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Babylon Town moves ahead with 'corner' redeveloper

Babylon Town officials are considering proposals to build

Babylon Town officials are considering proposals to build at a North Amityville intersection, shown on Feb. 21, 2013, infamous for its open-air drug trade. Credit: Johnny Milano

The Town of Babylon has decided it will continue to work with a Manhattan company to redevelop a notorious corner in North Amityville.

The town last month held a public hearing to determine whether it should rescind a contract offer made in 2013 to Summit Real Estate Development Corp. The company was the winner of a request for proposals that went out in 2012 to redevelop town-owned land at Albany Avenue and Great Neck Road. Known as "The Corner," the intersection had long been a hotbed of crime and neglect until residents joined forces with police to clean up the area in the 1990s. Businesses moved in but the area continued to struggle, with a Rite Aid closing there in 2010.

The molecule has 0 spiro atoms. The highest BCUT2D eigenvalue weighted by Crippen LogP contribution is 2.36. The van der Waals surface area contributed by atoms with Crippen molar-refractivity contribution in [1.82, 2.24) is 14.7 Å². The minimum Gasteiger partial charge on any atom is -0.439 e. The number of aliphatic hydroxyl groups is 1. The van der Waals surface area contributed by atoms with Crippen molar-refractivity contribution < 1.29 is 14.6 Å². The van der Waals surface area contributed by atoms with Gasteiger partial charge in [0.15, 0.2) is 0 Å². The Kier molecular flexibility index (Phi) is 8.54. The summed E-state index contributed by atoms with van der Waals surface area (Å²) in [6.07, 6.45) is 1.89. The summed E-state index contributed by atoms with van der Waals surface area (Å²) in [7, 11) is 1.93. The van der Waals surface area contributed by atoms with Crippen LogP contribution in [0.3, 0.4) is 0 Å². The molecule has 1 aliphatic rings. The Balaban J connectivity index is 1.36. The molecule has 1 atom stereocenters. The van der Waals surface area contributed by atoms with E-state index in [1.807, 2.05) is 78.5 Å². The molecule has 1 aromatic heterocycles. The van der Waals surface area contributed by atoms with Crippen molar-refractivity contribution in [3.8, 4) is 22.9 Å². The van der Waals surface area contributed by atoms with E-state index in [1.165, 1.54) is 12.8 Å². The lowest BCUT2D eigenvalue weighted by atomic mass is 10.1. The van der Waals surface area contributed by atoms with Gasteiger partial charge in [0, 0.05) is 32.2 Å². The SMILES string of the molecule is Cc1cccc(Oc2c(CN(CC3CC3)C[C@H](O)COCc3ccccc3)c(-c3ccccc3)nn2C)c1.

Summit agreed to abide by a community vision plan that favored tenants such as a grocery store and medical offices. But town officials called for a public hearing after they said Summit had mentioned possibly putting a White Castle restaurant and check cashing business on the nearly three acres of property. At the hearing, Summit manager Jim Kaplan said he had never engaged in negotiations with either business and was committed to the community plan. He told officials Dollar Tree was the only potential tenant so far.

In a statement, Kaplan said "it was good to once again reaffirm in person to the Town and to the community what our ideas and intentions have always been. We feel certain now that we are all on the same page with the same vision."

Town Supervisor Richard Schaffer said he was now satisfied with Kaplan's commitment to the project.

"This was important to do to put them back on the record again," he said. "Now if they don't comply, we have them on record."

Community activist and Babylon Town planning board member Delores Quintyne said she was relieved the town was sticking with Summit and would not have to restart the bid process, leading to further delays. "I just want to see this move ahead in a positive manner," she said.

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